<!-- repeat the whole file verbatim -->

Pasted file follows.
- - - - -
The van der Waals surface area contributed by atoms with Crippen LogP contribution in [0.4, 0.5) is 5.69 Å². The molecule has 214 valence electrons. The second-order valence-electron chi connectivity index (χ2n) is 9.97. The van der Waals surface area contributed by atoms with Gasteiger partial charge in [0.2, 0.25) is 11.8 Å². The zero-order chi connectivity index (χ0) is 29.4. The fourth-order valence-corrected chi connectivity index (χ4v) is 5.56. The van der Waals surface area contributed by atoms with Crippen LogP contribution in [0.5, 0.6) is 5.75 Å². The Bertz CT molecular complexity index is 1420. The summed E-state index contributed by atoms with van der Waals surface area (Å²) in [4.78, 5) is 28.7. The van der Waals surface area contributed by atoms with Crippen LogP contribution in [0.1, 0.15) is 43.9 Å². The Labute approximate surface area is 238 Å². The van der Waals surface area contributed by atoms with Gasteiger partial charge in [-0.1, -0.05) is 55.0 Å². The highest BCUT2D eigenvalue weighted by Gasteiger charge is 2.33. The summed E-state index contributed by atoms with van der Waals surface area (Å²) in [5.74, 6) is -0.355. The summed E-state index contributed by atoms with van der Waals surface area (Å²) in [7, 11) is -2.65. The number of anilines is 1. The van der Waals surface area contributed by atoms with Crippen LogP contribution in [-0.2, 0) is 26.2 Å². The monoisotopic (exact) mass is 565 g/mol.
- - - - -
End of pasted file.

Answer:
The van der Waals surface area contributed by atoms with Crippen LogP contribution in [0.4, 0.5) is 5.69 Å². The molecule has 214 valence electrons. The second-order valence-electron chi connectivity index (χ2n) is 9.97. The van der Waals surface area contributed by atoms with Gasteiger partial charge in [0.2, 0.25) is 11.8 Å². The zero-order chi connectivity index (χ0) is 29.4. The fourth-order valence-corrected chi connectivity index (χ4v) is 5.56. The van der Waals surface area contributed by atoms with Crippen LogP contribution in [0.5, 0.6) is 5.75 Å². The Bertz CT molecular complexity index is 1420. The summed E-state index contributed by atoms with van der Waals surface area (Å²) in [4.78, 5) is 28.7. The van der Waals surface area contributed by atoms with Crippen LogP contribution in [0.1, 0.15) is 43.9 Å². The Labute approximate surface area is 238 Å². The van der Waals surface area contributed by atoms with Gasteiger partial charge in [-0.1, -0.05) is 55.0 Å². The highest BCUT2D eigenvalue weighted by Gasteiger charge is 2.33. The summed E-state index contributed by atoms with van der Waals surface area (Å²) in [5.74, 6) is -0.355. The summed E-state index contributed by atoms with van der Waals surface area (Å²) in [7, 11) is -2.65. The number of anilines is 1. The van der Waals surface area contributed by atoms with Crippen LogP contribution in [-0.2, 0) is 26.2 Å². The monoisotopic (exact) mass is 565 g/mol.